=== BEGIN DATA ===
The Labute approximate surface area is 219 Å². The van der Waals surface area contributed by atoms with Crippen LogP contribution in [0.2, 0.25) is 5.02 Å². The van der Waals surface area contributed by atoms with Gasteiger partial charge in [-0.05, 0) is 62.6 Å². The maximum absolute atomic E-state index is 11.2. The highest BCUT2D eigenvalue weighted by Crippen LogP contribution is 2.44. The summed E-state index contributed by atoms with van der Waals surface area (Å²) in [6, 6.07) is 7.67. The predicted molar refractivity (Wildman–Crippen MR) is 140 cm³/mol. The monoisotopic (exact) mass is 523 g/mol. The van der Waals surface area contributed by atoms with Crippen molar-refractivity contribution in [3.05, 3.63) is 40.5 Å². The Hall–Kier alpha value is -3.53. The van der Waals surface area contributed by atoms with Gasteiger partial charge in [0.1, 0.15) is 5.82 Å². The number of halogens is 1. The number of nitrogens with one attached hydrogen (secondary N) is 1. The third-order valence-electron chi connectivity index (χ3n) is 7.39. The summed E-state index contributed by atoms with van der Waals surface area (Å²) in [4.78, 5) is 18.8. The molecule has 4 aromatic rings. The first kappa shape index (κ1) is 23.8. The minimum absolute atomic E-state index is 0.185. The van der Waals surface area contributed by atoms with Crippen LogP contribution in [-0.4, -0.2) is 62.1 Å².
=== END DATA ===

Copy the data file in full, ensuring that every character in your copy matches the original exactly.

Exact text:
The Labute approximate surface area is 219 Å². The van der Waals surface area contributed by atoms with Crippen LogP contribution in [0.2, 0.25) is 5.02 Å². The van der Waals surface area contributed by atoms with Gasteiger partial charge in [-0.05, 0) is 62.6 Å². The maximum absolute atomic E-state index is 11.2. The highest BCUT2D eigenvalue weighted by Crippen LogP contribution is 2.44. The summed E-state index contributed by atoms with van der Waals surface area (Å²) in [6, 6.07) is 7.67. The predicted molar refractivity (Wildman–Crippen MR) is 140 cm³/mol. The monoisotopic (exact) mass is 523 g/mol. The van der Waals surface area contributed by atoms with Crippen molar-refractivity contribution in [3.05, 3.63) is 40.5 Å². The Hall–Kier alpha value is -3.53. The van der Waals surface area contributed by atoms with Gasteiger partial charge in [0.1, 0.15) is 5.82 Å². The number of halogens is 1. The number of nitrogens with one attached hydrogen (secondary N) is 1. The third-order valence-electron chi connectivity index (χ3n) is 7.39. The summed E-state index contributed by atoms with van der Waals surface area (Å²) in [4.78, 5) is 18.8. The molecule has 4 aromatic rings. The first kappa shape index (κ1) is 23.8. The minimum absolute atomic E-state index is 0.185. The van der Waals surface area contributed by atoms with Crippen LogP contribution in [-0.4, -0.2) is 62.1 Å².